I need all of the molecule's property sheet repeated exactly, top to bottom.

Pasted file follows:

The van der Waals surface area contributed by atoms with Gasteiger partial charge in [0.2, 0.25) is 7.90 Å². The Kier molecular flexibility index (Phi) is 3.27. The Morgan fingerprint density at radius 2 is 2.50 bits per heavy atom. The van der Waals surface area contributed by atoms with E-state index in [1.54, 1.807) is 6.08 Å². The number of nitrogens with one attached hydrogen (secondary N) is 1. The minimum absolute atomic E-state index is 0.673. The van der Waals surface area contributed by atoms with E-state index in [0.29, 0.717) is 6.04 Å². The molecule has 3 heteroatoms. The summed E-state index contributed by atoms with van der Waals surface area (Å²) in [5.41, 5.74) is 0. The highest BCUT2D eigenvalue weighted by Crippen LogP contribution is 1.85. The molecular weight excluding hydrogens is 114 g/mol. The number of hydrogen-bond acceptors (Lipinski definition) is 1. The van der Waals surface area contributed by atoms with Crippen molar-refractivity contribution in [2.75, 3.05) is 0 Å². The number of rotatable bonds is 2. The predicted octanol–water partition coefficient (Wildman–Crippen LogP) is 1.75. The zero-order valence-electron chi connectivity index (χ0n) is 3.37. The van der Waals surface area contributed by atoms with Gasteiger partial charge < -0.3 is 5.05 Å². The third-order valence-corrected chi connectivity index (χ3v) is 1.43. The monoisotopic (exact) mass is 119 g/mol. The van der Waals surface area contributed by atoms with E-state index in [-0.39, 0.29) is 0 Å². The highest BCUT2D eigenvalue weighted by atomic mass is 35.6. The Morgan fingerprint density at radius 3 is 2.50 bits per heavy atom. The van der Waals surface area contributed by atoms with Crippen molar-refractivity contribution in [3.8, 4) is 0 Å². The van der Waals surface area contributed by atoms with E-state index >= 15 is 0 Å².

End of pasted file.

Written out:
The van der Waals surface area contributed by atoms with Gasteiger partial charge in [0.2, 0.25) is 7.90 Å². The Kier molecular flexibility index (Phi) is 3.27. The Morgan fingerprint density at radius 2 is 2.50 bits per heavy atom. The van der Waals surface area contributed by atoms with E-state index in [1.54, 1.807) is 6.08 Å². The number of nitrogens with one attached hydrogen (secondary N) is 1. The minimum absolute atomic E-state index is 0.673. The van der Waals surface area contributed by atoms with E-state index in [0.29, 0.717) is 6.04 Å². The molecule has 3 heteroatoms. The summed E-state index contributed by atoms with van der Waals surface area (Å²) in [5.41, 5.74) is 0. The highest BCUT2D eigenvalue weighted by Crippen LogP contribution is 1.85. The molecular weight excluding hydrogens is 114 g/mol. The number of hydrogen-bond acceptors (Lipinski definition) is 1. The van der Waals surface area contributed by atoms with Crippen molar-refractivity contribution in [2.75, 3.05) is 0 Å². The number of rotatable bonds is 2. The predicted octanol–water partition coefficient (Wildman–Crippen LogP) is 1.75. The zero-order valence-electron chi connectivity index (χ0n) is 3.37. The van der Waals surface area contributed by atoms with Gasteiger partial charge < -0.3 is 5.05 Å². The third-order valence-corrected chi connectivity index (χ3v) is 1.43. The monoisotopic (exact) mass is 119 g/mol. The van der Waals surface area contributed by atoms with E-state index in [-0.39, 0.29) is 0 Å². The highest BCUT2D eigenvalue weighted by atomic mass is 35.6. The Morgan fingerprint density at radius 3 is 2.50 bits per heavy atom. The van der Waals surface area contributed by atoms with Crippen molar-refractivity contribution in [3.8, 4) is 0 Å². The van der Waals surface area contributed by atoms with E-state index >= 15 is 0 Å².